A Digital Support Group for Emerging Female Leaders
Facebook Sheryl Sandberg’s latest initiative asks female recent college grads to share via a Tumblr page what they would do if they weren't afraid. It’s also creating a community of professional support for millennial women.
Despite drawing plenty of criticism along with praise for her book, Lean In, Facebook COO Sheryl Sandberg isn’t giving up on her message to women leaders. Her new initiative targeting recent college graduates asks young women to share online what they would do if they weren’t afraid.
More on Sandberg’s initiative:
The community: Studies show women avoid leadership roles and are afraid to speak up. Knowing this, Sandberg’s initiative asks them to share their stories with each other and, in turn, engage with others in a similar position. She’s opening up a space on the web for conversation so these women can talk to, sympathize with, and encourage each other. Sandberg hopes millennial women will speak up via a medium familiar to their generation.
The vehicle: Sandberg’s push involves a Tumblr page built by the LeanIn.org team. Their goal is to create a sense of community that will allow young women to engage and motivate one another. Tumblr is a great spot for this purpose: Its main demographic is 18 to 34 year olds, and it’s recognized for building so-called micro-communities. “Tumblr harnesses the enthusiasm around a particular topic and coalesces into a community,” Hayes Davis, CEO of Union Metrics, writes for Forbes.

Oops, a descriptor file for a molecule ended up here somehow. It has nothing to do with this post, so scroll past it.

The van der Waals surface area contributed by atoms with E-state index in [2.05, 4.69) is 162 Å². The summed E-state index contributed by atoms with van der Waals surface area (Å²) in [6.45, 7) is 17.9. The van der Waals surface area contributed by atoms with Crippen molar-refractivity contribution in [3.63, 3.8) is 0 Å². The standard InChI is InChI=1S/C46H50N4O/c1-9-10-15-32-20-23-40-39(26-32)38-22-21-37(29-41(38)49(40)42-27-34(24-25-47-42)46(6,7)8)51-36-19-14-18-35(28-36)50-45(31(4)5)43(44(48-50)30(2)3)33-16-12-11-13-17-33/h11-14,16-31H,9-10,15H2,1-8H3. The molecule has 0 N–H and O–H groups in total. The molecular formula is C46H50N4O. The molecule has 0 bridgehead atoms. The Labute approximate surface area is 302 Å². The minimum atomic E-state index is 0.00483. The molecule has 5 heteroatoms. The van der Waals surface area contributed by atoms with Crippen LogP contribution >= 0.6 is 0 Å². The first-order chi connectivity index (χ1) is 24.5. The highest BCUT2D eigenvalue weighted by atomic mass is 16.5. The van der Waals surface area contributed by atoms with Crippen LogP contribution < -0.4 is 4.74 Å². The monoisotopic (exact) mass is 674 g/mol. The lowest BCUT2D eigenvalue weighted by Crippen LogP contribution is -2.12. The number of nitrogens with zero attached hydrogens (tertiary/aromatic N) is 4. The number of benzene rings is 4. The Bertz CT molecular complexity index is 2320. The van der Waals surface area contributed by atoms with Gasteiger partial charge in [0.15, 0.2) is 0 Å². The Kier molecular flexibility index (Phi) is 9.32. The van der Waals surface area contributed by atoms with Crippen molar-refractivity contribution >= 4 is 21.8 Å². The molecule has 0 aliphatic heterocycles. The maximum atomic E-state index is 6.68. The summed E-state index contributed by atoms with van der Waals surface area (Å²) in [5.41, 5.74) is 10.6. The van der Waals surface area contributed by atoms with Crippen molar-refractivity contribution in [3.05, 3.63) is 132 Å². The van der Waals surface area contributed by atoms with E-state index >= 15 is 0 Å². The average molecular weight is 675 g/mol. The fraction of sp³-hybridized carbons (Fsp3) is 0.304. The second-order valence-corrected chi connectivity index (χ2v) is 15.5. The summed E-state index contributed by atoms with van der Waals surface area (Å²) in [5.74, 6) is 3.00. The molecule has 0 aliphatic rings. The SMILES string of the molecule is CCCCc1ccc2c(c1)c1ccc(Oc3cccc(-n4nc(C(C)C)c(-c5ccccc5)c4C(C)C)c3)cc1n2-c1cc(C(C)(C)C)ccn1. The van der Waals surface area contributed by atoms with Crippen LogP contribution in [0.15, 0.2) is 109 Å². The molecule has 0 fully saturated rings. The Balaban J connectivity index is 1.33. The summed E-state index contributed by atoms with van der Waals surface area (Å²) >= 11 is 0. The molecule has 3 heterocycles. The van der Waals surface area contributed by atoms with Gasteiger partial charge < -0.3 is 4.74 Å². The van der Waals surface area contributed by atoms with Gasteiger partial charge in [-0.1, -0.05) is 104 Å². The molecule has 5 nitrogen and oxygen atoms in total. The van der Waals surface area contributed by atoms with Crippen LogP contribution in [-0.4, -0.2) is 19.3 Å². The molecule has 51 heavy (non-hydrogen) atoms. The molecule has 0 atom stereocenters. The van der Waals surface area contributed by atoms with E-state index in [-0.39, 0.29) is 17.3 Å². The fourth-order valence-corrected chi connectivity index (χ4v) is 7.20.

The message: According to Sandberg, fear of speaking up is holding women back from reaching their professional and personal goals. In Lean In, she exhorts women to become leaders by letting go of those fears. She’s bringing together the female millennial community about to dive into the job market by delivering one message applicable to all: “Go home and ask yourself, ‘What would I do if I weren’t afraid?’ and then go do it.”
How can your association implement this type of idea to build engagement among its community?